Fellow Reports from the Field

Capital Institute fellow Liana Scobie has taken a job at the innovative company TerraCycle and has sent us these thoughts from the field on how their work is making a real diferences in the core areas of Capital Institute’s focus – sustainability for a full world and a more equitable distribution of wealth.

Proof That It Is Working

On January 12, 60 employees at TerraCycle stopped their regular work to stuff 3,500 charitable donation checks into envelopes.

At TerraCycle, our mission is to eliminate the idea of waste. We do this by creating national recycling systems for previously non-recyclable and otherwise impossible-to-recycle waste. Currently operating in over 20 countries with the participation of more than 26 million people, we have been able to divert 2.2 billion used items from landfills through recycling and upcycling for reuse.
For every piece of waste sent to us, we donate $0.02 to a charity, or school, of the sender’s choice. These donations are made twice yearly.  Last week, as part of this biannual cycle, nearly $600,000 was distributed from our home office in Trenton, NJ to charities across the United States.
The check stuffing party was a great hit with our staff.  Gathered together as a group, formed into a production line, we saw direct evidence of how valuable our daily hard work really is. On the typical day, each team of employees approaches the TerraCycle mission from a different functional responsibility, including business development, design, operations, and marketing. During the hours we spent stuffing checks, it was tangible just how critical each of our parts is to the whole.
Some may take philosophical issue with our business model and mode of operation based on the mistaken assumption that shipping garbage creates a larger carbon footprint than the traditional landfill model.  However, on the waste hierarchy, transporting waste releases only a fraction of the emissions compared to raw materials processing. Recycling and upcycling actually average negative emissions. Others may take the position that we are enabling the use of “non-recyclable” packaging by providing an environmentally responsible outlet for its disposal—yet we are finding ways to recycle every waste stream, and the producers are paying for it. Still others may believe that we are not a social enterprise because of our strong environmental focus.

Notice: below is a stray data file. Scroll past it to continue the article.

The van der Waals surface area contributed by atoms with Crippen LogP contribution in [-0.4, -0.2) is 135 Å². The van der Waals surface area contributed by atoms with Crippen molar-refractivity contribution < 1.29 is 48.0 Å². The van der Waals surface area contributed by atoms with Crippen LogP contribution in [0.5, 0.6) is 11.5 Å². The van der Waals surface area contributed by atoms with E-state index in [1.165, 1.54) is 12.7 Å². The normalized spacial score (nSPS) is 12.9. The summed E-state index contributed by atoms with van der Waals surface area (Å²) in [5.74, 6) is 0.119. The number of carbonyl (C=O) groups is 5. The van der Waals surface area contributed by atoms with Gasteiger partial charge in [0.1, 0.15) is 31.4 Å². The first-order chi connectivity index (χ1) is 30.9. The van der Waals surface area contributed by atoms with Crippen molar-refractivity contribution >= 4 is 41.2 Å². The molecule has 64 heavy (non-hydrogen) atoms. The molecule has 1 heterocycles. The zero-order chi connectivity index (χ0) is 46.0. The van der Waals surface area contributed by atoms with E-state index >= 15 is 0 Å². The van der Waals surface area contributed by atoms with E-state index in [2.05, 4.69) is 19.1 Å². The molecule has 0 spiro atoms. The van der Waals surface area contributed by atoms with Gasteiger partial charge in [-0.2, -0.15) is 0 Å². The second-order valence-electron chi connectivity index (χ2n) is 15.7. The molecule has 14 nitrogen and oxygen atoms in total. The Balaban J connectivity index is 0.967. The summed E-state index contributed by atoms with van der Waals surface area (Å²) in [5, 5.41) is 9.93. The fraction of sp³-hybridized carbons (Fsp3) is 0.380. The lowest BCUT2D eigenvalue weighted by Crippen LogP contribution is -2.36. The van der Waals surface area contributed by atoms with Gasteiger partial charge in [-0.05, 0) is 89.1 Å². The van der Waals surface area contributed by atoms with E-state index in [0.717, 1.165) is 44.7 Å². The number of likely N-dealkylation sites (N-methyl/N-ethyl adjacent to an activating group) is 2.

However, as a sustainable business, our entrepreneurial solutions to the pressing problem of waste have provided a path to economic success with ongoing equal consideration given to environmental and social outcomes. As we expand based on global demand, we have become one of the fastest-growing green companies in the world while maintaining a clear focus on our underlying purpose and established goals.  “Sponsored Waste” has proven to be a thriving business strategy for TerraCycle with obvious direct benefits for the environment.  The multiplier effects are only now beginning to be felt as more and more organizations become involved in our waste collection efforts, or the marketing and sale of our reused waste products.
As employees of TerraCycle, we are primarily bound together by our shared commitment to a unique and unconventional company.  However, the very special experience of stuffing those donation checks into envelopes addressed to so many schools and charities offered a compelling affirmation that it is possible for a business to achieve economic success while making a valuable contribution to furthering environmental sustainability and a fair society.—Liana Scobie.